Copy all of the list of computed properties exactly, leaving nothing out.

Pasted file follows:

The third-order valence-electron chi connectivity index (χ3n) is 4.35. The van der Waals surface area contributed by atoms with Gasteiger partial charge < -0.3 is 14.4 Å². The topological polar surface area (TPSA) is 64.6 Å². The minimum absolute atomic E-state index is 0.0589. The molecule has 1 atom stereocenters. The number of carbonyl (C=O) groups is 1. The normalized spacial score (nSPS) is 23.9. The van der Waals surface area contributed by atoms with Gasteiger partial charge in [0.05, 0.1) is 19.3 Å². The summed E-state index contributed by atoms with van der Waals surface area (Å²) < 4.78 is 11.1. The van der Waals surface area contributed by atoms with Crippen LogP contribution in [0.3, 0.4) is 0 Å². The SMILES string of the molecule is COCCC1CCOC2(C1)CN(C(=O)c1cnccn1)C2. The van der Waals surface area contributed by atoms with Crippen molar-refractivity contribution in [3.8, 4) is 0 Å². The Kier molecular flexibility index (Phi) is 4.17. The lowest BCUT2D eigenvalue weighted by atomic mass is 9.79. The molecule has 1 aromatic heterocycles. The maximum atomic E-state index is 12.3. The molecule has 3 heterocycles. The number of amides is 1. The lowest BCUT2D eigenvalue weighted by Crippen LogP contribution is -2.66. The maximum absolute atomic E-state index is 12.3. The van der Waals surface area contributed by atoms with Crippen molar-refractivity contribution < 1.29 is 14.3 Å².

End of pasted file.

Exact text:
The third-order valence-electron chi connectivity index (χ3n) is 4.35. The van der Waals surface area contributed by atoms with Gasteiger partial charge < -0.3 is 14.4 Å². The topological polar surface area (TPSA) is 64.6 Å². The minimum absolute atomic E-state index is 0.0589. The molecule has 1 atom stereocenters. The number of carbonyl (C=O) groups is 1. The normalized spacial score (nSPS) is 23.9. The van der Waals surface area contributed by atoms with Gasteiger partial charge in [0.05, 0.1) is 19.3 Å². The summed E-state index contributed by atoms with van der Waals surface area (Å²) < 4.78 is 11.1. The van der Waals surface area contributed by atoms with Crippen LogP contribution in [0.3, 0.4) is 0 Å². The SMILES string of the molecule is COCCC1CCOC2(C1)CN(C(=O)c1cnccn1)C2. The van der Waals surface area contributed by atoms with Crippen molar-refractivity contribution in [3.8, 4) is 0 Å². The Kier molecular flexibility index (Phi) is 4.17. The lowest BCUT2D eigenvalue weighted by atomic mass is 9.79. The molecule has 1 aromatic heterocycles. The maximum atomic E-state index is 12.3. The molecule has 3 heterocycles. The number of amides is 1. The lowest BCUT2D eigenvalue weighted by Crippen LogP contribution is -2.66. The maximum absolute atomic E-state index is 12.3. The van der Waals surface area contributed by atoms with Crippen molar-refractivity contribution < 1.29 is 14.3 Å².